Low back pain: Listen to you mother and don’t slouch

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Nearly 60-80% of the general adult population suffers from low back pain. Yes, that many of us. Annual medical costs associated with this type of injury is reported to be nearly $26 billion in the United States.  85% of male gymnasts have low back pain, as well as 80% of weightlifters, 69% of wrestlers, 58% of soccer players, 50% of tennis players, and 30% of golfers. When the joints are operating properly, when muscles are abnormally activated, and when there is malalignment with movement patterns, optimal muscle performance in the back is compromised.

Low back pain takes place when our spine is not in a neutral position. The low back might round or arch or one might lean forward causing this discomfort. This asymmetry can lead to pressure on certain disks from poor posture and the body communicates with its inflammatory pain response. Sciatica is very common, which occurs when the ruptured disc is placing pressure on the sciatic nerve that runs down the buttocks and then down the leg. Symptoms can range from a dull ache to a stabbing or shooting feeling. If this pain persists for more than 3 months, low back pain is considered chronic.

Movement that involves lifting, pulling, or twisting of the spine can contribute to low back pain. Continued carrying of a purse, bag, or briefcase can cause the low back to assist the upper body to hold the item. Many of us overstuff our bags. Less trips from the car to the house, mean loading up our arms to carry more. Being inactive then suddenly becoming active can make one vulnerable to this pain. Some people are inactive during the week then decide to play golf, surf, or play on their softball team on the weekends. This asks the back to twist and turn with little preparation. When you slouch, your back is supporting your upper body weight. Sitting is a main culprit for low back pain. A good tip for better posture in the seated position is to place the feet on a low stool. The discs in our back do wear and tear from injuries and aging. Being overweight is also added weight for the back.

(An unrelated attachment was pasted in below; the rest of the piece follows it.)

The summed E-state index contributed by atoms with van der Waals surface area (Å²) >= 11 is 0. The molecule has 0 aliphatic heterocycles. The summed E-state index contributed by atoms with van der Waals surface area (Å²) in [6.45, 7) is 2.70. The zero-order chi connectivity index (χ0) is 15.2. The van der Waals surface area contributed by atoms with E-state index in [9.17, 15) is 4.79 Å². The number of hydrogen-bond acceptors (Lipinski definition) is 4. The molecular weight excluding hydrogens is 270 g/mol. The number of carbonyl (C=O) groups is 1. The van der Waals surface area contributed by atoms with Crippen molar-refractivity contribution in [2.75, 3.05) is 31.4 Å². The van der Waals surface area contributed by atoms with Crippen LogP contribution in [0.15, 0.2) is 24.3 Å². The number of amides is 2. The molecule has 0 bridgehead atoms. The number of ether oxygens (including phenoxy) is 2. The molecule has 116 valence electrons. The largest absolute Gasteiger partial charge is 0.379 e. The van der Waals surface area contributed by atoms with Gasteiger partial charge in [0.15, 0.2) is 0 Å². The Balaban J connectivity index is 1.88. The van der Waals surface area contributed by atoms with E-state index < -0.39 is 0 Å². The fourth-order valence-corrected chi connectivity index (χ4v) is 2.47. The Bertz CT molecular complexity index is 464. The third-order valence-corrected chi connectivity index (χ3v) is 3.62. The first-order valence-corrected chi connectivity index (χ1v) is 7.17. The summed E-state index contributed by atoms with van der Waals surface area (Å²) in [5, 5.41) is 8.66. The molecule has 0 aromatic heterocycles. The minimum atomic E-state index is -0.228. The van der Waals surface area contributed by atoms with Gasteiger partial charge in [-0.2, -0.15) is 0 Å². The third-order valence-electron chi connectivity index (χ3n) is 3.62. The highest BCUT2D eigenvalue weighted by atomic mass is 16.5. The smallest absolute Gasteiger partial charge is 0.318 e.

Back pain can get better with a heating pad or nice warm bath. Bed rest is not recommended because this lack of movement only leads to further inflexibility and reduced muscle tone. Good posture is essential and that starts with strengthening you core, which are the abdominal muscles that actually do wrap all the way around the back area. Planking is a great exercise for this. When sitting, stabilizing the core is important which you can imagine pulling up a zipper on a jacket like pulling up the disks in your back to sit up tall. With the increased amount of sitting people are doing now, using a standing desk or exercise ball or a chair can be simple way to help with slouching. Try to avoid sleeping on your stomach which creates a natural arch in the back in this position that can cause you to wake up in discomfort. Keep an eye out for any shoes that cause pain either day of or day after being worn. Sudden twists and turns should be noted as well.

Body mechanics and movement patterns can be fixed. Use your legs not their back for lifting heavy objects, stays at a healthy weight, and makes sure you are conscious of your posture when sitting and standing. Let’s lower that painful 80% of suffering and take care of the bodies we are fortunate to be given.

https://academic.oup.com/emph/article/2015/1/2/1795271

https://journals.lww.com/acsm-healthfitness/Fulltext/2013/03000/Low_Back_Pain.4.aspx

https://journals.lww.com/ajpmr/Abstract/2005/03001/Management_of_Chronic_Low_Back_Pain.4.aspx

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Megan Johnson McCullough owns a fitness studio in Oceanside CA called Every BODY's Fit. She has an M.A. in Physical Education & Health Science, is a current candidate for her Doctorate in Health & Human Performance, and she's an NASM Master Trainer & Instructor. She's also a professional natural bodybuilder, fitness model, Wellness Coach, and AFAA Group Exercise Instructor.